back to article just became a 90,000-seat Azure case study

Amazon's purchase of US luxury healthstuff retailer Whole Foods will also see it using rival Microsoft's Azure cloud – at least for the time being. We know this because Microsoft offers a case study about Whole Foods' use of Azure. The retailer is a big user of Azure Active Directory Premium, which it used to create a hybrid …

  1. jake Silver badge

    Gut feeling?

    Bye-bye Azure.

    Whole Foods WWW presence has been worse than useless for years. Don't believe me? Go look for yourself. The new PTB will rip it out by the roots & start fresh.

    1. Knoydart

      Re: Gut feeling?

      Where does the article talk about Wholefoods web presence? The article talks about staff log on, not customer eyeballs - I'm sure Amazon can set up a nice web shop for Wholefoods without too much of an issue on its AWS infrastructure.

      1. jake Silver badge

        Re: Gut feeling?

        The staff in charge are the same ... Or were last time I had a contract with WF. Which admittedly was a few years ago.

        1. Anonymous Coward
          Anonymous Coward

          Re: Gut feeling?

          Amazon will not be using AD or probably any of WF's tech. Kind of the idea. WF has strong retain brick and mortar branding, locations everywhere which can be distribution centers for Amazon same day food delivery, but little to no online or tech background. Amazon has little to no brick and mortar retail, but has the tech background. I doubt they will be taking any pointers from WF on tech.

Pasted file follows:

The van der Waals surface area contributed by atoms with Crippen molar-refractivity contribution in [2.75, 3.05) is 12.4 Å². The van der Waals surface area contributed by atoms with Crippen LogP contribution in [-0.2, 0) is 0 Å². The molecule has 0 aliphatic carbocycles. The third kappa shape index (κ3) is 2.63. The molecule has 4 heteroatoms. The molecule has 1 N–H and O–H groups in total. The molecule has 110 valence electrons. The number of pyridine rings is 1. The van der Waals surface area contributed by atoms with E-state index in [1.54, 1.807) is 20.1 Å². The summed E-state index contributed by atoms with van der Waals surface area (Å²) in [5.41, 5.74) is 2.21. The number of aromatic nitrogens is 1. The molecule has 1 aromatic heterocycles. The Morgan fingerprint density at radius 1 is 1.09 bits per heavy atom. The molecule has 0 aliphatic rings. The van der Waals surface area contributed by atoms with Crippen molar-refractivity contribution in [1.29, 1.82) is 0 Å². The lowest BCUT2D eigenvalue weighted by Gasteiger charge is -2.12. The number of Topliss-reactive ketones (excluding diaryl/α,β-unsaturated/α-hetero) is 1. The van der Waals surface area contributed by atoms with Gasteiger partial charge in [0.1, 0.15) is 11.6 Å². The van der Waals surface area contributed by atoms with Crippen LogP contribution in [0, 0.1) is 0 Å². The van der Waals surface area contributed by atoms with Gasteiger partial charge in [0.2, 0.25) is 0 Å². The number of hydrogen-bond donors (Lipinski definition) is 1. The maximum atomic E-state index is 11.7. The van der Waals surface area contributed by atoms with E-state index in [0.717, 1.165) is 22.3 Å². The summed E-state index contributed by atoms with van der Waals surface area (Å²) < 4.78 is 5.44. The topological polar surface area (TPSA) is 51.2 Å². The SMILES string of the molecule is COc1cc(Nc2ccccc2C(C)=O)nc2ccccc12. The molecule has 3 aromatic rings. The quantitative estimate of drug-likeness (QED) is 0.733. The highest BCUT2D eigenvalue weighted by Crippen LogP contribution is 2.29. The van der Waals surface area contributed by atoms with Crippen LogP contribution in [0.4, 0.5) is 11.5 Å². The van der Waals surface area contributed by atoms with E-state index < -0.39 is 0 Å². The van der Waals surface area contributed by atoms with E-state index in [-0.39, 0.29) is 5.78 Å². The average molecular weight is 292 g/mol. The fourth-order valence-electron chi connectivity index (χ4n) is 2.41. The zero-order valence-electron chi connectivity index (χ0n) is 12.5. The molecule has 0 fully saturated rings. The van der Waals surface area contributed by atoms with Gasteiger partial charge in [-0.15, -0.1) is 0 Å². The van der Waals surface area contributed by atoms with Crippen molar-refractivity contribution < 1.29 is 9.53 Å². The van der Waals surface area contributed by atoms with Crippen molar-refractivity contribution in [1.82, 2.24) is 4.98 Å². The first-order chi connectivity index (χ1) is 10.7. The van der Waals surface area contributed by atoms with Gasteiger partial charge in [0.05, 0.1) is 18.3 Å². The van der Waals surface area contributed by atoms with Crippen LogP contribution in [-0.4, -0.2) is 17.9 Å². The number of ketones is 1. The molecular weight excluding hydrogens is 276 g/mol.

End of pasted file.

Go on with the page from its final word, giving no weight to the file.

1. orly_andico

            Re: Don't go Windows, and if you do, keep your options open

            AWS offers a fully-managed Microsoft AD for its own customers.


    2. Brenda McViking

      Re: Gut feeling?

      I can just imagine Jeff Bezos at home doing his weekly grocery shop via his amazon echo: "Alexa, buy whole foods, confirm purchase."


  2. Mephistro

    I guess we're about to learn exactly...

    ... how easy it is to migrate from one cloud solution to another.

    Stockpiling popcorn, just in case! 8^)

    1. Anonymous Coward
      Anonymous Coward

      Re: I guess we're about to learn exactly...

      No great admirer, but I think asking Amazon engineering to migrate an LDAP to another LDAP will be a trivial project. I'm sure they roll huge new groups of employees onto their homegrown systems all the time.

      1. SlavickP

        Re: I guess we're about to learn exactly...

        The thing is, Azure AD is not a LDAP directory service. Entirely different APIs and integration mechanisms.

        1. Anonymous Coward
          Anonymous Coward

          Re: I guess we're about to learn exactly...

          Not that familiar with AD, but I'm sure... It's MSFT. They tend to avoid any standard.

  3. Griffo

    PLease Realise

    AWS is actually one of Microsoft's largest customers. In fact I believe they are the largest SPLA customer on the planet. There's a hell of a lot of co-operation between the orgs, despite what people may believe.

    1. Anonymous Coward